En el artículo anterior de esta serie, hablé de los estudios en el área de influencia de los transgénicos. Por supuesto los devotos del Establishment Científico no hacen distingos tan sutiles. Para ellos El Estudio no tiene fronteras. Pero para presentar el mayor detalle posible, me voy a referir a estudios en otras ramas de la medicina y cuyos resultados convienen a otras ramas de la industria.
"In light of new evidence that has emerged clearing Dr Wakefield of the allegations that he fabricated study data involving MMR vaccines and symptoms of autism, Dr Wakefield is now publicly demanding a retraction from the British Medical Journal and author Brian Deer. Documents just made public reveal that another medical research team which included a senior pathologist independently documented evidence of a possible MMR vaccine - autism link 14 months before Dr Wakefield's paper first appears in The Lancet -- based on several of the same children appearing in Dr Wakefield's study.
The British Medical Journal also failed to disclose that its own finances are largely funded by vaccine manufacturers who fill the journal with paid advertising, and that such financial ties may have influenced the journal's decision to attempt to destroy the reputation of a researcher whose findings threatened the profits of its top sponsors. If you follow the money in this story, in other words, it leads right to the editors of BMJ, whose salaries are effectively financed by vaccine manufacturers. This all-important conflict of interest is almost never discussed in the mainstream media, by the way." Referencia
"Follow the money" es un adagio en inglés que es cierto en prácticamente el 100% de los casos. Aquí vemos el mismo conflicto de intereses que ya mencioné en el artículo anterior: cómo estar bien con Dios y con el Diablo al mismo tiempo. Y resulta que el BMJ es el Nature de la profesión médica. O en palabras de una amiga mía, "es palabra sagrada lo que se publica ahí". Puede ser todo lo sagrada que quieran. El problema es su veracidad.
"It's being called the largest research fraud in medical history. Dr. Scott Reuben, a former member of Pfizer's speakers' bureau, has agreed to plead guilty to faking dozens of research studies that were published in medical journals.
He was also fired from his job at the Baystate Medical Center in Springfield, Mass. after an internal audit there found that Dr. Reuben had been faking research data for 13 years.
As a result of Dr. Reuben's faked studies, the peer-reviewed medical journal Anesthesia & Analgesia was forced to retract 10 "scientific" papers authored by Reuben. The Day of London reports that 21 articles written by Dr. Reuben that appear in medical journals have apparently been fabricated, too, and must be retracted.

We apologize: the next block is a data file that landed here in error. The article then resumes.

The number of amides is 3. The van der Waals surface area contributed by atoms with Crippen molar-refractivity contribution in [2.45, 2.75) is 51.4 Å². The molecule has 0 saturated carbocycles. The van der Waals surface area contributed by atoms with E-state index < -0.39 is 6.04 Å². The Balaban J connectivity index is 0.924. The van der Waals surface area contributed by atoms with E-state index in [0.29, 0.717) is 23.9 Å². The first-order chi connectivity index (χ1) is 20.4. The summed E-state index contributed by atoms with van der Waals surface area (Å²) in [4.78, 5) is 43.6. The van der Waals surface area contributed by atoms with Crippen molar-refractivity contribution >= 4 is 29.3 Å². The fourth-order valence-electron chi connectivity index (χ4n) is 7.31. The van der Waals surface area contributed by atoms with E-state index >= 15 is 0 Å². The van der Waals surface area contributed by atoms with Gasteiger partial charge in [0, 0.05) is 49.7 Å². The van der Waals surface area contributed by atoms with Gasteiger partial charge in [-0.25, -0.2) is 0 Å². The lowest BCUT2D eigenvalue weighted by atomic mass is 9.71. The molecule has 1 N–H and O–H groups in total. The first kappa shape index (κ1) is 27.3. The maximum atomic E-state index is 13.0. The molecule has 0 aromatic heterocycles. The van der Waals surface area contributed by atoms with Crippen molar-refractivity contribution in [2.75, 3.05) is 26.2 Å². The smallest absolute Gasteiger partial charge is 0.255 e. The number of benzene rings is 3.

Pay special attention to the fact that the Anesthesia & Analgesia medical journal gladly published Dr. Reuben's faked studies even though this journal claims to be a "scientific" medical journal based on peer review." Referencia
El autor de el artículo citado hace comentarios muy importantes:
"Don't forget that the drug companies openly supported Dr. Scott Reuben's research. They paid him, in fact, to keep on fabricating studies.
The drug companies claim to be innocent in all this, but behind the scenes they had to have known what was going on. Dr. Reuben's research was just too consistently favorable to drug company interests to be scientifically legitimate. If a drug company wanted to "prove" that their drug was good for some new application, all they had to do was ask Dr. Reuben to come up with the research (wink wink). "Here's another fifty thousand dollars to study whether our drug is good for post-surgical pain (wink).""
"Reuters London reports that Dutch psychologist Diederik Stapel, who worked at Tilburg University in the Netherlands, has confessed to falsifying research studies on numerous occasions. Blaming the fact that he felt constant pressure to "score points, to publish, to always have to be better," Stapel fudged data and basically made up studies, which were later peer-reviewed and published in reputable journals like Science.
Los devotos del Establishment Científico creen que en el mágico reino de Descartes, el dinero no vale. No es posible, dicen, falsificar la aprobación de los colegas, ni "probar" cosas que son dudosas o aún completamente falsas. Y, supongo, también creen que la industria les regala carretadas de dinero por pura admiración y devoción.
Y saben y defienden que los estudios cuestan millones de USD pero ni se les ocurre pensar de dónde vienen esos millones y qué se espera a cambio.